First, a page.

The roots of the TSV's founding as a physical fitness and gymnastics association go back to a meeting held 15 July 1848 in a local pub, Buttlesche Brauerei zum Bayerischen Löwen. It was a time of revolutionary ferment due to the 1848 Revolutions, and the club was banned in 1849 by the Bavarian monarchy for "republican activities". The club was formally reestablished on 17 May 1860 and after mergers with a number of other local associations in 1862 was known as Turnverein München. A football department was created on 6 March 1899 and played its first matches against other squads three years later.
In 1911, the team adopted the familiar lion to their crest and in 1919 was renamed TSV München 1860. By the mid-1920s they were playing competitive football in the country's upper leagues, like the Bezirksliga Bayern, making a national semi-final appearance in 1927. Die Löwen challenged for the championship in 1931 but dropped a 2:3 decision to Hertha Berlin. Two years later they made another semi-final appearance which they lost to Schalke 04 who were on their way to becoming the dominant side in German football through the 1930s and 40s.
In 1933, German football was re-organized under the Third Reich into 16 top-flight divisions known as Gauligen. TSV joined the Gauliga Bayern where they earned second-place finishes in 1934, 1938, and 1939, before finally capturing a division championship in 1941. Their subsequent playoff appearance saw them finish second in their pool to finalist Rapid Wien. The following season they failed to advance to the national playoff rounds, but did go on to earn their first major honours by defeating Schalke 04 to capture the Tschammerpokal, known today as the German Cup. TSV returned to the national playoffs again in 1943, progressing to the quarter-finals.
After World War II, 1860 played in the top flight Oberliga Süd as a mid-table side, suffering relegation for a period of three years in the mid-1950s. However, they delivered when it mattered most in 1963 by winning the league championship and with it automatic entry into Germany's new professional league, the Bundesliga, ahead of rivals Bayern Munich who would have to wait two seasons for their own top flight debut since the German Football Association did not want two teams from the same city in the new league. 1860 continued to perform well through the mid-1960s: they captured their second German Cup in 1964, played the 1965 Cup Winners Cup final against West Ham United – losing 0:2, came away as Bundesliga champions in 1966, and finished as runners up the next year.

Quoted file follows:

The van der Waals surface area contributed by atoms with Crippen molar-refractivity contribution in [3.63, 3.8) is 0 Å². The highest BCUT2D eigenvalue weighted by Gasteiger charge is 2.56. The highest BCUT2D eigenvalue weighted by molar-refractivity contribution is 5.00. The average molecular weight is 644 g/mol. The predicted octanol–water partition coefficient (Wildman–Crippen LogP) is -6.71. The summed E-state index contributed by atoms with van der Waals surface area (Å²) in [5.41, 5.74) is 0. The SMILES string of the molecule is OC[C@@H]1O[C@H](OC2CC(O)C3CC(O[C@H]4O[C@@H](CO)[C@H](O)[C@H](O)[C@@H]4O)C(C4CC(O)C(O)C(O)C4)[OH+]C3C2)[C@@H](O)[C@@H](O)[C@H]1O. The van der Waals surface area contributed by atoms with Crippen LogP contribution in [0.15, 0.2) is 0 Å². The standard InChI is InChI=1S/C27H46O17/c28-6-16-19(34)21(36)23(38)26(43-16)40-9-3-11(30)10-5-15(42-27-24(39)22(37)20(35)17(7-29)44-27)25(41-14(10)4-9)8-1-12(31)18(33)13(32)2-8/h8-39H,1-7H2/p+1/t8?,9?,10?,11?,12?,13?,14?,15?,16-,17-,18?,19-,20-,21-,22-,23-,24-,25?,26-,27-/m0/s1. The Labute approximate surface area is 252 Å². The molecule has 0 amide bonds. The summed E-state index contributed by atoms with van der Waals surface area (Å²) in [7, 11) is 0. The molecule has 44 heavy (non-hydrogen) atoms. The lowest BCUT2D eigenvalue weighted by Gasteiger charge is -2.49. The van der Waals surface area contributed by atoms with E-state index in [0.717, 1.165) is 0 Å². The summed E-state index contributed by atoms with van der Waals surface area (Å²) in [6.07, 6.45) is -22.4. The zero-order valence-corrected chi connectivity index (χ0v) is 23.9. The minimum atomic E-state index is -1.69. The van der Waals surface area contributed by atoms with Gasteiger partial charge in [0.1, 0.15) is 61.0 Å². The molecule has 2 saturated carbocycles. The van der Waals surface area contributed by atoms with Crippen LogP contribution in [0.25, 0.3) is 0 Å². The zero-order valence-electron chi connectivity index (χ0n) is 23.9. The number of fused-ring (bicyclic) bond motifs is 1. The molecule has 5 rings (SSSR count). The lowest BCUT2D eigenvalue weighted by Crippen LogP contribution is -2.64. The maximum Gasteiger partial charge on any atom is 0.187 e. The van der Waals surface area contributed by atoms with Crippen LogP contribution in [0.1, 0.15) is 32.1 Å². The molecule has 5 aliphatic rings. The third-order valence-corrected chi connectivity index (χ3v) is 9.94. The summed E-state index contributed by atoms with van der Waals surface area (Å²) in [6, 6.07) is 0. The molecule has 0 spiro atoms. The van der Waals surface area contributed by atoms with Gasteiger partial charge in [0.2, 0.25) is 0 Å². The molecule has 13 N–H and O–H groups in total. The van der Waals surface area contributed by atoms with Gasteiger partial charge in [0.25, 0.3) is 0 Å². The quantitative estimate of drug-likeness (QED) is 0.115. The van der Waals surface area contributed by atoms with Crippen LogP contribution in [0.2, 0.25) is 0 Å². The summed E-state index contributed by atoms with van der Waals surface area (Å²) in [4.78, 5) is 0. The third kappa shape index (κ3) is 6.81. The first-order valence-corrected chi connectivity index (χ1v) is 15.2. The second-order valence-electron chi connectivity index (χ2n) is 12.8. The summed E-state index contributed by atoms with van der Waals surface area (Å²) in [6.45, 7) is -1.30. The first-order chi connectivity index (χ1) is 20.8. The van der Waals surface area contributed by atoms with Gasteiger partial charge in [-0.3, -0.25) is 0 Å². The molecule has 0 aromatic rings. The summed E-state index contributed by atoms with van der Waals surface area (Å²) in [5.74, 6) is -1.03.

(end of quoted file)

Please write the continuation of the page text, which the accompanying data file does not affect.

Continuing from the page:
Those performances were followed by poor showings in three consecutive seasons leading to relegation in 1970 to the Regionalliga Süd (II). It took 1860 seven years to make their way back to the first division, through a three-game play-off contest with Arminia Bielefeld, only to be immediately relegated again. A year later they were back, this time for a two-year stay. Then in 1982 they were relegated once again and then forced into the tier III Amateur Oberliga Bayern when financial problems led to the club being denied a licence.
Under the heavy-handed, dictatorial leadership of Wildmoser and Lorant, the combination of proven veterans and young talent helped the club avoid relegation and become a decent mid-table side. 1860 earned a fourth place Bundesliga finish in 2000 and were entered into the Champions League third qualifying round where they faced Leeds United, however a 3–1 aggregate defeat saw them play in the UEFA Cup that season, advancing to the third round where they were put out by Parma. However, the club was unable to build on this success and after some mediocre performances by the team, manager Lorant was fired.
After a decade in the top division, 1860 burnt out in the 2003–04 season with a 17th-place finish that returned the club to the 2. Bundesliga. Wildmoser made the controversial decision to groundshare with hated rivals Bayern Munich in the Allianz Arena, a move that outraged fans and led to accusations of a sell-out. His downfall came when he and his son Karl-Heinz Wildmoser Jr. were caught in a bribery scandal around the awarding procedure for the contract to build the stadium.